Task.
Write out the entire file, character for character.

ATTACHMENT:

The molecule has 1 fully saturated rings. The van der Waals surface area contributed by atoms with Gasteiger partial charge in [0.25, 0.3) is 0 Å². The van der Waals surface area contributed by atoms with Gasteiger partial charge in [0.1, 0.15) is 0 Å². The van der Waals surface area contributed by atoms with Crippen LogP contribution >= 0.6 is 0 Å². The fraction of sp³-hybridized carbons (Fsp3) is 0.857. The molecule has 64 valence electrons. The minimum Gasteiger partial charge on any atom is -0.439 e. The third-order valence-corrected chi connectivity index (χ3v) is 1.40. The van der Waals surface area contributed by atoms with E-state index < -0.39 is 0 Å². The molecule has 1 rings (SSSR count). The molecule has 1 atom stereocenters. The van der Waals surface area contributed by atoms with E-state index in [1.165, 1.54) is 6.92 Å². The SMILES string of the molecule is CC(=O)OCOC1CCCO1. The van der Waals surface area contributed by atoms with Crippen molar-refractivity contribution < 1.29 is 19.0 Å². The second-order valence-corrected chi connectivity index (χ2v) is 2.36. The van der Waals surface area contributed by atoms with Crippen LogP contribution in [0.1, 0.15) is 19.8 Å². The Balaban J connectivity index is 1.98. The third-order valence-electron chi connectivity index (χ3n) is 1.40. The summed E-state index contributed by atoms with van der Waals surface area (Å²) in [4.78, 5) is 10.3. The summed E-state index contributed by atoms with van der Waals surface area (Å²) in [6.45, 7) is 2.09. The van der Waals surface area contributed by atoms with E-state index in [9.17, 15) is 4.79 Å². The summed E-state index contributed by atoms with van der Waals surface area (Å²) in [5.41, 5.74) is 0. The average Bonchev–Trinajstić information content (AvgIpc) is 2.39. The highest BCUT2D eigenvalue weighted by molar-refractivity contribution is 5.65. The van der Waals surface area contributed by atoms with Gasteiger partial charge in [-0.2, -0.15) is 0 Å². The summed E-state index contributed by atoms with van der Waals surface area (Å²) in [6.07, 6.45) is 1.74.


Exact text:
The molecule has 1 fully saturated rings. The van der Waals surface area contributed by atoms with Gasteiger partial charge in [0.25, 0.3) is 0 Å². The van der Waals surface area contributed by atoms with Gasteiger partial charge in [0.1, 0.15) is 0 Å². The van der Waals surface area contributed by atoms with Crippen LogP contribution >= 0.6 is 0 Å². The fraction of sp³-hybridized carbons (Fsp3) is 0.857. The molecule has 64 valence electrons. The minimum Gasteiger partial charge on any atom is -0.439 e. The third-order valence-corrected chi connectivity index (χ3v) is 1.40. The van der Waals surface area contributed by atoms with E-state index < -0.39 is 0 Å². The molecule has 1 rings (SSSR count). The molecule has 1 atom stereocenters. The van der Waals surface area contributed by atoms with E-state index in [1.165, 1.54) is 6.92 Å². The SMILES string of the molecule is CC(=O)OCOC1CCCO1. The van der Waals surface area contributed by atoms with Crippen molar-refractivity contribution < 1.29 is 19.0 Å². The second-order valence-corrected chi connectivity index (χ2v) is 2.36. The van der Waals surface area contributed by atoms with Crippen LogP contribution in [0.1, 0.15) is 19.8 Å². The Balaban J connectivity index is 1.98. The third-order valence-electron chi connectivity index (χ3n) is 1.40. The summed E-state index contributed by atoms with van der Waals surface area (Å²) in [4.78, 5) is 10.3. The summed E-state index contributed by atoms with van der Waals surface area (Å²) in [6.45, 7) is 2.09. The van der Waals surface area contributed by atoms with E-state index in [9.17, 15) is 4.79 Å². The summed E-state index contributed by atoms with van der Waals surface area (Å²) in [5.41, 5.74) is 0. The average Bonchev–Trinajstić information content (AvgIpc) is 2.39. The highest BCUT2D eigenvalue weighted by molar-refractivity contribution is 5.65. The van der Waals surface area contributed by atoms with Gasteiger partial charge in [-0.2, -0.15) is 0 Å². The summed E-state index contributed by atoms with van der Waals surface area (Å²) in [6.07, 6.45) is 1.74.